Monday, 1 November 2010

Tom Critchley to his sister Mary Platt 1.11.1940

37 Lonsdale Drive,

My dear Mary & Harry,
So Jerry is paying Scotland a few visits too, we aren't envious. I reckon the bombing of London is a bigger mistake than any we have made, in fact I think it's almost a deciding factor. To think what would have happened if all those bombs had fallen on industrial plant instead of houses etc... why he could have well nigh crippled our munitions output. I guess he thought he could treat London as he did Rotterdam, but overestimated his own air force & forgot how big is London. There is no doubt a lot of his pilots will not face the barrage, so a goodly proportion of his bombs are sheer waste. In Trent Park alone he has dropped over 50 HE's (heavy explosives) & goodness knows how many incendiaries and, except to trees and cattle, has done nowt. (I'd forgotten he sure put the wind up our district now and then).
Perhaps now he is beginning to realise what a vindictive ass he is since the raids have decreased in intensity.
If your raids were as frequent & as long as ours I doubt if you would patronise your shelter. With us it is one of two things, either you sleep every night in the shelter, or you take a chance & sleep in bed. Most of the men at work have not slept in a bed for 2 months. They arrive home at night after the warning has sounded & oftener than not, leave again while it is still on. How they stick it I don't know, but they do and don't grouse about it either; it has become part and parcel of their normal life. I think one can get a shelter complex. After all, how much safer is a shelter than a house? Simply the relative area. A direct hit will do in either.
We have had very few incidents this week; a weird noise woke us up last night , also our neighbours, but we haven't found out yet what it could be... perhaps a nose cap.
On Monday evening, shortly after the sirens sounded, an old gent from next door but one called to see me. He hadn't been in more than a few inutes, when the guns got really busy, so thought he had better go home as his wife was alone. I went to the door with him and the whole place was lit up nearly like day. Jerry had dropped the usual basket of incendiaries at the end of the road, but most were in the Trent Park fields. A plane was flying around very low & the guns giving it to him, hot and strong. Our poor old visitor made several attemps to get away, but each time he got on the door stop the sky opposite lit up with gun flashes & crashes overhead drove him back.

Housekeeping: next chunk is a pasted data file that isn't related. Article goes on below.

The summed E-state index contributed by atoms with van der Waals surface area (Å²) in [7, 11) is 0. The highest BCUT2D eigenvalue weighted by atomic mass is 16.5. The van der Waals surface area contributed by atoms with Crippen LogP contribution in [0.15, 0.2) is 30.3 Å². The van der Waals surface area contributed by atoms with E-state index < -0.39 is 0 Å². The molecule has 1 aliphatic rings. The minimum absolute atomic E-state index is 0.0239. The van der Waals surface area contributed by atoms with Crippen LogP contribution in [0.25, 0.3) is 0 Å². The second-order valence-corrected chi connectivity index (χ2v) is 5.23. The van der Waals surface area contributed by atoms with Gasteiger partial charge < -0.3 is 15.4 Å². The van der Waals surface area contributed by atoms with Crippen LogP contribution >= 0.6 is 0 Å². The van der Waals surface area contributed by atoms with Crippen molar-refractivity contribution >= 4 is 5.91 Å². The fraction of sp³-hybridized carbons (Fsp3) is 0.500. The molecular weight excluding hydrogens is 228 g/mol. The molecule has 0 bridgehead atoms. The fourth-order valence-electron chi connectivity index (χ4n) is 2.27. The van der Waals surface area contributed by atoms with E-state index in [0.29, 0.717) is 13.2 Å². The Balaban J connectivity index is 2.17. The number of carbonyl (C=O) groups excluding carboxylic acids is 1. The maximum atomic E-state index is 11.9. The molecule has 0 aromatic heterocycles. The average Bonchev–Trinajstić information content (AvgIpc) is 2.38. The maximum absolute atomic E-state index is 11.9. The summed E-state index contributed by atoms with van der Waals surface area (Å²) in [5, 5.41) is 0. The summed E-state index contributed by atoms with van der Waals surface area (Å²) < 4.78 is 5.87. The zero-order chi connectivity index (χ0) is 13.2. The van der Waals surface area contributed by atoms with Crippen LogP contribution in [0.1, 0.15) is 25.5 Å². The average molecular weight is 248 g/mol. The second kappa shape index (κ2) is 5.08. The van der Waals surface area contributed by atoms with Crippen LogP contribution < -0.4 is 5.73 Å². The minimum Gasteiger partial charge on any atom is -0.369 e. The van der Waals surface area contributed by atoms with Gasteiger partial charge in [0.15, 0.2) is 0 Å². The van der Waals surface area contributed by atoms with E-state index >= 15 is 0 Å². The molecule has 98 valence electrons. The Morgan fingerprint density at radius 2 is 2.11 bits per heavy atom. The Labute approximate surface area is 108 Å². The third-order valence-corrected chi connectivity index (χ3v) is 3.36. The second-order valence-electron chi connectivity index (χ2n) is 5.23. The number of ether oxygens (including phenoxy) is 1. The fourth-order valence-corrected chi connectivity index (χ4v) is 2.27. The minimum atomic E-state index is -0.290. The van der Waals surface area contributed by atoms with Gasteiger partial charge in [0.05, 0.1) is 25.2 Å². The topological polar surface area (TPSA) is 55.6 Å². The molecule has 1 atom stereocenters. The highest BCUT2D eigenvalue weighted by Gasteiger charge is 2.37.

Eventually he ran for it & it just seemed as if the gun flashes and crashes had been waiting, the way they sped him on his way. There's one thing to remember about gun fire, shrapnel doesn't fall until an interval of, may be, two minutes after the shell burst. Anyhow, it doesn't fall as quickly as one might expect & I am sure there is less danger while the shells are bursting than for some time after they stop. Another thing, if Jerry is overhead there is no danger. If he drops a bomb, he arrives over the place where it drops as it hits the ground, or near enough, a consoling thought.
Sunday
Last night was our best night for two months... all clear at 11.20 & nothing until 6.00 am. We were surprised he came at all as it was blowing a gale & raining cats and dogs & I am mighty sure he couldn't see anything. I suppose they make the poor blighters come just to show there is a war on.
anyhow things would seem odd without visitors these days.
I've got to go to Sutton, Surrey tomorrow & am not looking forward to the journey, if it's fine I guess I'll go by car as transport across London is pretty foul. Tom used to take half an hour to get home, but yesterday he took one and a half hours & had to change from bus to tube to bus several times to avoid the sections that had been bombed. I have to go & see some folks about citric acid supplies, the firm who used to supply us has been wiped out, one of the miliary obejctives Jerry did hit with a vengeance .
Don't get the shelter complex, stay in bed and keep sane.
Love to all from us,
Tom

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